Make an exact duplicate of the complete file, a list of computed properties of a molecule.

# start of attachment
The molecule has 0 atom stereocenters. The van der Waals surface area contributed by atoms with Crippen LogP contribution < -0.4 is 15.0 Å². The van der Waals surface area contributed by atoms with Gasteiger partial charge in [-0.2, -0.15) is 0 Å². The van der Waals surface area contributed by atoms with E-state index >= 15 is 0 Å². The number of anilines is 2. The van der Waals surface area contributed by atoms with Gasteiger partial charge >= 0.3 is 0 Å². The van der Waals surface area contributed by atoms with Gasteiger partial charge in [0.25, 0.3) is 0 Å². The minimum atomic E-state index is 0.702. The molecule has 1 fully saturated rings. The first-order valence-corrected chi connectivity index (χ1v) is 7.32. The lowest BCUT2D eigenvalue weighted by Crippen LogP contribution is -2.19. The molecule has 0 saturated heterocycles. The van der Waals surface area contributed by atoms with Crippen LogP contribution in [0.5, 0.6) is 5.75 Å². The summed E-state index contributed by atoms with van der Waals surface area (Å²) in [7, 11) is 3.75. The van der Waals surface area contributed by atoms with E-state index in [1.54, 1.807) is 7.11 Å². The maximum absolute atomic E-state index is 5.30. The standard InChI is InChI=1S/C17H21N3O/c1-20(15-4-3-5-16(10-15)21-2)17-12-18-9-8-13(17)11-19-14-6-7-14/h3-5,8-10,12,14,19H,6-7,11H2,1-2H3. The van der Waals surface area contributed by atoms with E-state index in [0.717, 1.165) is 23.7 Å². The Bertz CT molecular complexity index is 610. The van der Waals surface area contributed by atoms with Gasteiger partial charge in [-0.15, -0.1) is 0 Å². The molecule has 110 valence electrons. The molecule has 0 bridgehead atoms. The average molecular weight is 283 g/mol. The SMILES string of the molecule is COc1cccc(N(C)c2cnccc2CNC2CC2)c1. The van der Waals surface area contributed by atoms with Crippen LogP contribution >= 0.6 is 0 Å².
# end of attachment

The molecule has 0 atom stereocenters. The van der Waals surface area contributed by atoms with Crippen LogP contribution < -0.4 is 15.0 Å². The van der Waals surface area contributed by atoms with Gasteiger partial charge in [-0.2, -0.15) is 0 Å². The van der Waals surface area contributed by atoms with E-state index >= 15 is 0 Å². The number of anilines is 2. The van der Waals surface area contributed by atoms with Gasteiger partial charge >= 0.3 is 0 Å². The van der Waals surface area contributed by atoms with Gasteiger partial charge in [0.25, 0.3) is 0 Å². The minimum atomic E-state index is 0.702. The molecule has 1 fully saturated rings. The first-order valence-corrected chi connectivity index (χ1v) is 7.32. The lowest BCUT2D eigenvalue weighted by Crippen LogP contribution is -2.19. The molecule has 0 saturated heterocycles. The van der Waals surface area contributed by atoms with Crippen LogP contribution in [0.5, 0.6) is 5.75 Å². The summed E-state index contributed by atoms with van der Waals surface area (Å²) in [7, 11) is 3.75. The van der Waals surface area contributed by atoms with E-state index in [1.54, 1.807) is 7.11 Å². The maximum absolute atomic E-state index is 5.30. The standard InChI is InChI=1S/C17H21N3O/c1-20(15-4-3-5-16(10-15)21-2)17-12-18-9-8-13(17)11-19-14-6-7-14/h3-5,8-10,12,14,19H,6-7,11H2,1-2H3. The van der Waals surface area contributed by atoms with E-state index in [0.717, 1.165) is 23.7 Å². The Bertz CT molecular complexity index is 610. The van der Waals surface area contributed by atoms with Gasteiger partial charge in [-0.15, -0.1) is 0 Å². The molecule has 110 valence electrons. The molecule has 0 bridgehead atoms. The average molecular weight is 283 g/mol. The SMILES string of the molecule is COc1cccc(N(C)c2cnccc2CNC2CC2)c1. The van der Waals surface area contributed by atoms with Crippen LogP contribution >= 0.6 is 0 Å².